Saturday, March 16, 2013

"You ain't in Kansas, neither"

On August 19 2010, a 36 day old male Peregrine Falcon that had previously been marked with a colored leg band (25 A) was seen flying from its natal site.  It was later "camera trapped" at a neighboring nest site that contained 2 other nestlings (27 A and 73 E).  Motion sensitive camera images showed that the adopted nestling remained at the neighboring site for several days during which time it shared the nest ledge with the two resident nestlings and was fed by the adults that occupied the site.   The juvenile falcon then returned to its natal site where it again shared the nest ledge with its natural sibling and received care from its natural parents.
A full decription of the observation has been accepted for publication and will appear in the June 2013 issue of Arctic, the following images complement the note.
Images are generally only a few seconds apart, but check the top left corner of each image for time-stamps.  Temperature is recorded in the top right corner and site number in lower left (Click on images for larger versions).

  25 A at adopted site with 27 A and 73 E within 3 hours of leaving his natal site on August 19.
27 A and 73 E spent the night of August 19 alone on the nest ledge

Adult female feeding all three nestligs

27 A and 73 E  spent several hours alone on the nest ledge; then when the adult female returned to the nest approximately five hours later with another prey item, 25 A quickly returned to the ledge.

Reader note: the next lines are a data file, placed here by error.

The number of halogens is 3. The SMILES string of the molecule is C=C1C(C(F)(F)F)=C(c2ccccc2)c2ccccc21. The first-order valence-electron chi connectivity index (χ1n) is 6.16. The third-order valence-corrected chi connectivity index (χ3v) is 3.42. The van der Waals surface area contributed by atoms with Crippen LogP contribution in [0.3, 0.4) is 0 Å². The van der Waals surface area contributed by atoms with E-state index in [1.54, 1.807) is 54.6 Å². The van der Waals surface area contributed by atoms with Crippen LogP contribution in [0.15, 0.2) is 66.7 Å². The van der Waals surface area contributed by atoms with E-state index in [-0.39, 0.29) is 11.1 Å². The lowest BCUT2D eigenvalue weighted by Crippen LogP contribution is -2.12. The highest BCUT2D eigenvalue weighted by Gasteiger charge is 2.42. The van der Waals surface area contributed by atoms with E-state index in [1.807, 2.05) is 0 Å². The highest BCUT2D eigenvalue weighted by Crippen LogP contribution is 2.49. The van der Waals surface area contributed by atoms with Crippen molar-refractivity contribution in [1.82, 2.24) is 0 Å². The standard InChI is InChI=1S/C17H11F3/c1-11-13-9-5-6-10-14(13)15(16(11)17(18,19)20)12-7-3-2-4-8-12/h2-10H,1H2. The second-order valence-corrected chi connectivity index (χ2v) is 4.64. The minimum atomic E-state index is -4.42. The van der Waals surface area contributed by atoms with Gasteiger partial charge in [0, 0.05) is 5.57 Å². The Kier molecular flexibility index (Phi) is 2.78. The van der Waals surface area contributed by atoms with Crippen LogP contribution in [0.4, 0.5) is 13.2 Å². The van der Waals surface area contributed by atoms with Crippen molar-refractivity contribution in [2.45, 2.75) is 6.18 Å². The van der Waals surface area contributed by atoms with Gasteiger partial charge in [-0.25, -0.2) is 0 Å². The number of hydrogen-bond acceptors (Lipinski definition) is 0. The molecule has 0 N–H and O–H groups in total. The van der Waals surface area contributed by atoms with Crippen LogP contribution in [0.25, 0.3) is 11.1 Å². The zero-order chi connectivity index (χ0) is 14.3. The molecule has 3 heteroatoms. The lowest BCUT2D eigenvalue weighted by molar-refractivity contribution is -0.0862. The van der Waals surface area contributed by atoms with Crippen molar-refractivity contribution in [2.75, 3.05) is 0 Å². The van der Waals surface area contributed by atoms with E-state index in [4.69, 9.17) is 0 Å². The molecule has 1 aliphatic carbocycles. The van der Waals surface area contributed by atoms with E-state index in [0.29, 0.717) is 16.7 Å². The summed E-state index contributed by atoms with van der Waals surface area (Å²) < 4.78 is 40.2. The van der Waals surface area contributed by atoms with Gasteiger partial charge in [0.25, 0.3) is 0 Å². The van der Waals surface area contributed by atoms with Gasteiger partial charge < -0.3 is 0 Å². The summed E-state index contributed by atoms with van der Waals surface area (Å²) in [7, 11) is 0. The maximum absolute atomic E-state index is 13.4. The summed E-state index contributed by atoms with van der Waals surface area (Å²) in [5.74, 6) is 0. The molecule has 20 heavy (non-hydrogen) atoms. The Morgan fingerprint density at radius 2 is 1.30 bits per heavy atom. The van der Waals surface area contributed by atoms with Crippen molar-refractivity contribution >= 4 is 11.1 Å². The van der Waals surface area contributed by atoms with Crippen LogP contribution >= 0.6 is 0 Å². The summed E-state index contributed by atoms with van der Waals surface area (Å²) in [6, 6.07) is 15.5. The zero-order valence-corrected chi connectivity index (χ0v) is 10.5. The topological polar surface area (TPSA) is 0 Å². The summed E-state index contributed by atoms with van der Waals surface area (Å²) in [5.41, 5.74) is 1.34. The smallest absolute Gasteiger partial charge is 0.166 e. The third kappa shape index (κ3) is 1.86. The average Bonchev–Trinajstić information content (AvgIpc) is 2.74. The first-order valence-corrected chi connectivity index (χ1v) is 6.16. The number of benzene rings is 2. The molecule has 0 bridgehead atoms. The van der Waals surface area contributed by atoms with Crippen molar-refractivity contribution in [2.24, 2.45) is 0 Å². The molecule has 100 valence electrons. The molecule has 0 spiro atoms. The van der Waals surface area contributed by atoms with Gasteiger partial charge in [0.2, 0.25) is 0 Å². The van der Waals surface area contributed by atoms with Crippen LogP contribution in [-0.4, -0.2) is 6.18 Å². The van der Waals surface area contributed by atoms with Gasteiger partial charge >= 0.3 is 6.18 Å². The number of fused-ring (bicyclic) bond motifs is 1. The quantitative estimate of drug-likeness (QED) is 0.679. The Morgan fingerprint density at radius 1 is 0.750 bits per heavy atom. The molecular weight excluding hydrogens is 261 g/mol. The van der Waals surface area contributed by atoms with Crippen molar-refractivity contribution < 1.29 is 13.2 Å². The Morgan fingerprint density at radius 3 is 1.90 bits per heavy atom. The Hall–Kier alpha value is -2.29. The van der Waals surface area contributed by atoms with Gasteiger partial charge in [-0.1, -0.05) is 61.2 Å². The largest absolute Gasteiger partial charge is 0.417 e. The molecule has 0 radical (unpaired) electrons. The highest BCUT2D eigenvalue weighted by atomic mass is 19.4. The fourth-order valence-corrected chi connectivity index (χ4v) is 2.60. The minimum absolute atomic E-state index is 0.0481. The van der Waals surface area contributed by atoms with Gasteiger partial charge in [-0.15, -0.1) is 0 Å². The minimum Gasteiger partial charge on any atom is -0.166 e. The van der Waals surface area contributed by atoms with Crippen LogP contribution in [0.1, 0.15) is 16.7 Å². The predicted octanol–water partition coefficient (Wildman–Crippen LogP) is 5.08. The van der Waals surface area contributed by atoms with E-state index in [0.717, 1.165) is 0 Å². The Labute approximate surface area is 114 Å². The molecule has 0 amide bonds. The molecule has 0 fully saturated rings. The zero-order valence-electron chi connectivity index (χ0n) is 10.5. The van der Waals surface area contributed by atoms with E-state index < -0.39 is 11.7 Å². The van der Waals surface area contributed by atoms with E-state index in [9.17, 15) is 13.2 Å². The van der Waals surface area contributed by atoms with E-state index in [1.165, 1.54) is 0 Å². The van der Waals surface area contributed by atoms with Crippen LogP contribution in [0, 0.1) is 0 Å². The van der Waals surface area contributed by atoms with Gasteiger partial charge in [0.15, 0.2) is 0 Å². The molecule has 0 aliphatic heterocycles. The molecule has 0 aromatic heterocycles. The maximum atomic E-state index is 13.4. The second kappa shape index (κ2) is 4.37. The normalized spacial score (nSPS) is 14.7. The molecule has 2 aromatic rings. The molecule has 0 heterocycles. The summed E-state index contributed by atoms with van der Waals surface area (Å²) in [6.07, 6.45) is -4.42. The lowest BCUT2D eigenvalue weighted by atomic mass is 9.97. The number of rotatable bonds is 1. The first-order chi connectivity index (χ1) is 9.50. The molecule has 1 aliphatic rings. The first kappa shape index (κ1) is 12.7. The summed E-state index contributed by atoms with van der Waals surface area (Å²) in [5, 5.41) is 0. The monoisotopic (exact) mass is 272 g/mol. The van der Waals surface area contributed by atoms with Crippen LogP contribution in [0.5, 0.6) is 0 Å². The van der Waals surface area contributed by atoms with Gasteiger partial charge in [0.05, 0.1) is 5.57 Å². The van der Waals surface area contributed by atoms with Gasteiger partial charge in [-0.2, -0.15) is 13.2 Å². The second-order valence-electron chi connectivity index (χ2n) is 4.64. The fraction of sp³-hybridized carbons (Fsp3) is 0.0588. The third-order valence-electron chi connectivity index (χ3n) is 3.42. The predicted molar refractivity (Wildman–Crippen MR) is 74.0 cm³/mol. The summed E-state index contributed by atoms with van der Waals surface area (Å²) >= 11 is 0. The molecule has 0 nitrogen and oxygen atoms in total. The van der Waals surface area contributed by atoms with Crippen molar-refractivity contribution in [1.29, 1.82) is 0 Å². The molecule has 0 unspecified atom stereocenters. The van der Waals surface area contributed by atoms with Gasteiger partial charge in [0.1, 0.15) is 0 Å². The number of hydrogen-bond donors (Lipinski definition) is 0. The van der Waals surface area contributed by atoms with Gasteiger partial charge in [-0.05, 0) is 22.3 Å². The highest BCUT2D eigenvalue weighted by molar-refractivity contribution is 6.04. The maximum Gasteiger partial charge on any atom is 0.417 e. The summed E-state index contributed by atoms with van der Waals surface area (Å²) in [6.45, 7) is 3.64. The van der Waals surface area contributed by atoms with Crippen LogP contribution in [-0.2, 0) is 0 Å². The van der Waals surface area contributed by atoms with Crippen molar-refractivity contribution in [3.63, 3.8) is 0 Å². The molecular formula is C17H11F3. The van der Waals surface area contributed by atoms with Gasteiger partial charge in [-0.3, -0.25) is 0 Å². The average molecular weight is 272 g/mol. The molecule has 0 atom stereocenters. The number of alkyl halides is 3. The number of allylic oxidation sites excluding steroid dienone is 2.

Adult female deivers a prey item

On August 20 and August 21, the adult female resident at Site 28 delivered prey items on 4 more occasions. Each time 25 A was present on the nest ledge with the resident nestlings and competed for a share of the prey item that was delivered. An adult and the adopted nestling were observed together on the nest ledge at Site 28 on August 23, more than 3 days after flying from its natal site (Site 29).

At Site 29 on August 24 in the morning, an adult falcon delivered a prey item to 62 E (the natural sibling of 25 A); within a few seconds 25 A appeared on the ledge at Site 29 with 62 E after spending nearly five full days away from the site. 

The following day, the resident adults at Site 29 made several prey deliveries which were mostly consumed and cached by 62 E. However, photographs of 25 A indicated that the male was on the nest ledge at least twice that day, and clearly showed that 25 A either consumed or shared prey items that had been previously cached by 62 E.